Turkish girls marry Indian boys

IndiaGirls undesirable

Prema gently strokes her daughter Kajal's hair. The eleven year old has just come home from school with her older sister Pooja.

"When Pooja was born, everyone was still happy. During the second pregnancy everyone said: You will have a son this time. But it was a daughter again. That made my husband very sick. He cursed me. He hit me. I want one Son, he shouted, why are you giving birth to a daughter? Other women manage to have sons too. "

Then came the moment when Prema learned to fight.

"One day my husband went too far. He hit our older daughter with a wooden slat. Her head was bleeding, she had to go to the hospital. He threatened to kill both girls."

Allegations from their own family

At home, with her family, Prema found no protection. Everyone blamed them for the supposed misery.

"My brothers forced me to go back to my husband. They said, even when he beats you: it is your duty to stay with your husband."

Prema became pregnant again. She vomited initially, just as she had with previous pregnancies. Her husband and parents-in-law took this as a sign that she was carrying a girl again.

"That's when my mother-in-law asked my husband to leave me and file for divorce. I was on my own. My daughters and I didn't even have enough money to eat properly."

"That leads to a genocide"

Prema's story sounds extreme, but it's not by Indian standards. Even the government now had to admit that more than 20 million girls live in the country who are simply not wanted. According to this, two million girls are missing every year - either they are aborted, murdered after childbirth - or they die of neglect. Sejho Singh heads an organization in New Delhi that aims to empower girls in India.

"In South Asia there is this preference for boys. That has to do with the stinginess of many people. For girls, a dowry is still often due at the wedding. Sons, on the other hand, are considered to be a guarantor of material prosperity. It is very cheap to do ultrasound tests here . That leads to genocide. We estimate that these tests kill up to nine thousand girls every day. "

In India it is forbidden to tell parents the supposed gender of the child during an ultrasound examination. But it is the wealthier Indians who, according to Sejho Singh, are especially obsessed with boys. You can afford to bribe medical professionals. Or they have doctors in their circle of friends.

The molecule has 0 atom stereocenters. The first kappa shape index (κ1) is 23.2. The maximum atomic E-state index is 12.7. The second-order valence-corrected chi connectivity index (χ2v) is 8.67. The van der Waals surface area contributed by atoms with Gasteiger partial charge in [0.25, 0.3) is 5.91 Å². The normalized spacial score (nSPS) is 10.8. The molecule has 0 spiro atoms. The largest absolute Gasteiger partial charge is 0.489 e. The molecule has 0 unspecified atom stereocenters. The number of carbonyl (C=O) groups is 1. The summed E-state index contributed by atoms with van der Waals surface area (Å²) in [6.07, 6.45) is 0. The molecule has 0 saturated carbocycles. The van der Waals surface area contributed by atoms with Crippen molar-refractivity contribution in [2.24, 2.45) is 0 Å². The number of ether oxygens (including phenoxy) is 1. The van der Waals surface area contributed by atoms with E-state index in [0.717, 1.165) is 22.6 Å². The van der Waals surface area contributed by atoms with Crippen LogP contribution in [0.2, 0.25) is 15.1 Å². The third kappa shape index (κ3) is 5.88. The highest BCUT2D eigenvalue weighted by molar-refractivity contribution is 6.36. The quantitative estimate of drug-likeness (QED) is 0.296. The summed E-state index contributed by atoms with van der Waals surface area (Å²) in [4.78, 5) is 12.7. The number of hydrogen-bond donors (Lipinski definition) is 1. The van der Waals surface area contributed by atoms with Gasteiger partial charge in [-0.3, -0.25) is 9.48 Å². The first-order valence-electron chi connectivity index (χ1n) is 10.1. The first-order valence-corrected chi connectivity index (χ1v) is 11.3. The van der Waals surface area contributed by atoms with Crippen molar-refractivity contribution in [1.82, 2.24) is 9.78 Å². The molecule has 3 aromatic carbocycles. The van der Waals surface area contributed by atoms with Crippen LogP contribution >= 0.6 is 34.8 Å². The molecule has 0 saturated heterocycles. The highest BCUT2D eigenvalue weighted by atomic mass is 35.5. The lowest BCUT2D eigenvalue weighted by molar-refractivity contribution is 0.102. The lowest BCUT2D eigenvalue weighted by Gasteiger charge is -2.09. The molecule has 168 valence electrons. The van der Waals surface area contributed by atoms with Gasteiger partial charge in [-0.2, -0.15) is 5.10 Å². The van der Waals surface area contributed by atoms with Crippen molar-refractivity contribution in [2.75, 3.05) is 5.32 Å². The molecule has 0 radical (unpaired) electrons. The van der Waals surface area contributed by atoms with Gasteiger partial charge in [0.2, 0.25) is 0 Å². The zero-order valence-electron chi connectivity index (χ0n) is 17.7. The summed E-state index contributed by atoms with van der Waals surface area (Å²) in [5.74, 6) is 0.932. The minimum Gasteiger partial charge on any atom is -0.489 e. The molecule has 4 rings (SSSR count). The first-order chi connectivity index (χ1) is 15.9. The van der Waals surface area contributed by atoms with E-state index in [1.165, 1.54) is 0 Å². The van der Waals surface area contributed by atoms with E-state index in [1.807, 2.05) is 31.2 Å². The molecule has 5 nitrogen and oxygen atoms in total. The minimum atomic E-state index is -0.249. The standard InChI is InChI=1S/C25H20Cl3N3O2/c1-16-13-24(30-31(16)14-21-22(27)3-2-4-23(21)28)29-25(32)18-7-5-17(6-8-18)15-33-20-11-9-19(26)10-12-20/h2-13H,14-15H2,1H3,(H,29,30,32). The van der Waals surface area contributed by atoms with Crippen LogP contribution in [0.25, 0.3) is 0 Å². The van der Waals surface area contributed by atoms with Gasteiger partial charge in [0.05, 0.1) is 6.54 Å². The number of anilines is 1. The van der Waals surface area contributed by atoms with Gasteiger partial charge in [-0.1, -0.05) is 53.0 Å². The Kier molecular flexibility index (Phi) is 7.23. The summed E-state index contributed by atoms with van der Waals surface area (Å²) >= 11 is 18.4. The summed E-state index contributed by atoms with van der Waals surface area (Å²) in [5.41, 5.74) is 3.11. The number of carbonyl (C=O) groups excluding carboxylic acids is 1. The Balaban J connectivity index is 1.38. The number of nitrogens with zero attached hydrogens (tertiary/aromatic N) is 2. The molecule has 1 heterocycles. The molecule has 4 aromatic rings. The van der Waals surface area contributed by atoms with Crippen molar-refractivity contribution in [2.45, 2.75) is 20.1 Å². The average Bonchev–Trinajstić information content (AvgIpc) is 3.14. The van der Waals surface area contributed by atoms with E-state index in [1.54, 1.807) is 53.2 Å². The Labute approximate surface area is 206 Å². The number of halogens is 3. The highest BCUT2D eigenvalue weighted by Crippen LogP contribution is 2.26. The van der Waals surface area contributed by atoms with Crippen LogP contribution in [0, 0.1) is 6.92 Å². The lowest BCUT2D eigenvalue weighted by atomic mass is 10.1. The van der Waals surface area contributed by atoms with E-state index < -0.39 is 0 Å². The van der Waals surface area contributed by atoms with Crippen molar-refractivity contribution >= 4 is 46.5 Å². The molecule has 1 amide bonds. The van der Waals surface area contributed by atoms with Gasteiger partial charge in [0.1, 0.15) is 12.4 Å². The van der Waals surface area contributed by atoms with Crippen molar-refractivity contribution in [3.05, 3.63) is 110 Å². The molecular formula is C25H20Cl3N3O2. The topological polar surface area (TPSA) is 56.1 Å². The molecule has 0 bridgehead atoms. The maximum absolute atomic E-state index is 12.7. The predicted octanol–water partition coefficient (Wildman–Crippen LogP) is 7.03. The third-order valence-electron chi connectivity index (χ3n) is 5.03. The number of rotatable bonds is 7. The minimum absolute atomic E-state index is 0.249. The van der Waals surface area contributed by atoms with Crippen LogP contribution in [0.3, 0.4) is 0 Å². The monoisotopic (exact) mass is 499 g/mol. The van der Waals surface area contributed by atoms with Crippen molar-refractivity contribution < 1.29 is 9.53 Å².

"But now this virus is also spreading in other, poorer classes of society. That is particularly alarming."

Fewer and fewer girls are born

According to the 2011 census, there are only 914 girls for every 1,000 boys; 30 years ago there were around 960 girls. Especially in northern India, where the social conditions are particularly rough, many more boys than girls are born. "

Prema, who was cursed by her in-laws, comes from a poor background. After she was on her own, pregnant and with two daughters, she had to get by with odd jobs as a cleaning lady. She only lived on bread and salt, she says.

Determined to fight out the fight against the husband: The mother Prema with her daughters Pooja, left, and Kajal, right (J├╝rgen Webermann / ARD)

"The doctors said I was too weak for a normal birth. That either the baby or I would die. But it still worked. And it was a boy. Weighing four kilograms."

"After all, he doesn't hit our girls anymore"

As soon as the little one was there, the husband stood at Prema's door. He asked for forgiveness.

"I had to forgive him. The people here already believed that I had a bad character because I lived alone. But my husband's head is really full of cow dung. Now he doesn't want me to spend any more money on my daughters' education. After all, he doesn't hit our girls anymore. "

Kajal dreams of becoming a teacher and Pooja would like to study medicine. Her mother Prema says she is determined to fight this fight against her husband as well. She has since given birth to a second boy. Her husband wants more sons now that it seems to be working. But Prema had itself sterilized. Secretly. When she talks about it, she smiles.